The girl in the yellow blanket
‘Is the baby with her father, sister?’ I asked the nurse who was busy rustling paper behind the curtains. I am not sure if she heard me. They had wheeled me into a room called recovery room. I thought I would be taken straight to my room after the delivery. But that doesn’t seem to be the case.
‘You will be here for two hours, in observation. After that, we will shift you to your room’. The nurse said, fixing the pillow under my head. ‘Any pain or discomfort anywhere?’ She asks me.
I nod my head. I still can’t feel my torso. The anesthesia hasn’t worn off. Not yet.
It all has happened so fast. I was unable to dilate for the delivery today. They had induced me twice but my body didn’t seem to budge. I had finished the 40th week of pregnancy with no signs of going into labor. There were no contractions whatsoever. I was getting impatient with all the waiting. A bit anxious as well. Why don’t I have any contractions? Is everything alright with my baby?
My doctor suggested that I should wait for another two to three days. If I don’t go into labor by then, they will have me induced.
Three days later, I was admitted to the hospital. They induced me twice but I wasn’t dilating. And then I asked for a C-section.
I have faint memories of being inside of the OT. There was a baby crying, out loud. I remember thinking at that moment, the high pitch cries that this baby has, it has to be a baby girl.
I was not shown my baby for some reason. Whether it was the protocol or that’s how it was supposed to be, I don’t know. The doctors didn’t say anything to me.
I only remember the husband caressing my face, telling me that it’s a baby girl. He was supposed to be there inside of the OT, to cut the umbilical cord.
A shrill cry of a baby goes in the air. The recovery room is very big, from what I have understood. There are lots of beds on my left and right. They have these huge green curtains at a distance from my feet. There’s nobody else in the room except for me and the nurse.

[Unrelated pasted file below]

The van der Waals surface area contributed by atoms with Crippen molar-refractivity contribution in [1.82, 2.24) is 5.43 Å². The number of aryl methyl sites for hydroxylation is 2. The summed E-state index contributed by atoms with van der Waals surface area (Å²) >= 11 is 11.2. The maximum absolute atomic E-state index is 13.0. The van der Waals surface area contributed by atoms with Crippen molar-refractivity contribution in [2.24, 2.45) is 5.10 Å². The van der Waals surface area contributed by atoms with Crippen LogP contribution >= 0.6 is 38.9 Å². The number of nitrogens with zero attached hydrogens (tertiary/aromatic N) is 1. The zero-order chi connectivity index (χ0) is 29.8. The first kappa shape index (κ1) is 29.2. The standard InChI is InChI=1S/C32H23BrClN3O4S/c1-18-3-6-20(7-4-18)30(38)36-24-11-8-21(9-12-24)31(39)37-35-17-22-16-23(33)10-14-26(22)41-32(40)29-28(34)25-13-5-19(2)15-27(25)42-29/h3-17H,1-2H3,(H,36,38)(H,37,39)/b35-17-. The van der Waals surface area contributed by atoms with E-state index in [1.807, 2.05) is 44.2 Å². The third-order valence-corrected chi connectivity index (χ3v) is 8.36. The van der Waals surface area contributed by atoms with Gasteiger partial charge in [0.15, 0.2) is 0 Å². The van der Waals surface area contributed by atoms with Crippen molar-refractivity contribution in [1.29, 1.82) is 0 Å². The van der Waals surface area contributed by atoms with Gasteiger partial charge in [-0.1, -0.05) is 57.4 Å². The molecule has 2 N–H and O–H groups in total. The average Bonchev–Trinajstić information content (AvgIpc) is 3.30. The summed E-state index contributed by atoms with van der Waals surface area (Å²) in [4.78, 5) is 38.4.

‘Sister, where is my daughter? With her father?’ I asked her again, a little louder than before.
‘Oh, no, she is here only. You have to feed her first no?’ She says from behind the curtains. I almost forgot that I needed to feed her. I am a first-time mother you see, these things are new to me.
‘See, I took her footprints on this booklet, that’s why she is crying’, The nurse smiles as she shows me the vaccination booklet in her hand. She is a petite woman in her late twenties, dressed in a pink uniform from head to toe.
‘Can you bring her here sister? I haven’t seen her face since she is born’. We haven’t met yet, I wanted to say but my voice trails off.
The nurse goes back and appears from behind the curtains with a yellow bundle in her hand. It’s a baby wrapped in a yellow blanket. She puts the baby on my chest and instructs me to feed her.
The little one latches to me instantly without any support. She knows what she needs to do to feed herself. The nurse seems to be impressed.
I lay there for the next twenty minutes as the baby feeds herself. I still haven’t seen her face and a part of me is impatient. I am not supposed to sit upright, not until the effects of anesthesia wear off.
The baby cries again. The nurse came running from behind the curtains. The little one was done feeding. The nurse takes the baby off my chest.
‘Sister, can you tilt her a bit, show me her face?’ I asked her again.
‘Yes, yes,’ she says, coming close to my face. She bends a bit and tilts her arms carefully.
And there she was, pink in all its glory, releasing the biggest yawn that she is capable of. I know it’s going to take a while for us to get to know each other, but for now, welcome to the world, my baby girl!
P.S: I wrote the original blog post for momspresso last year. You can read the blog post here.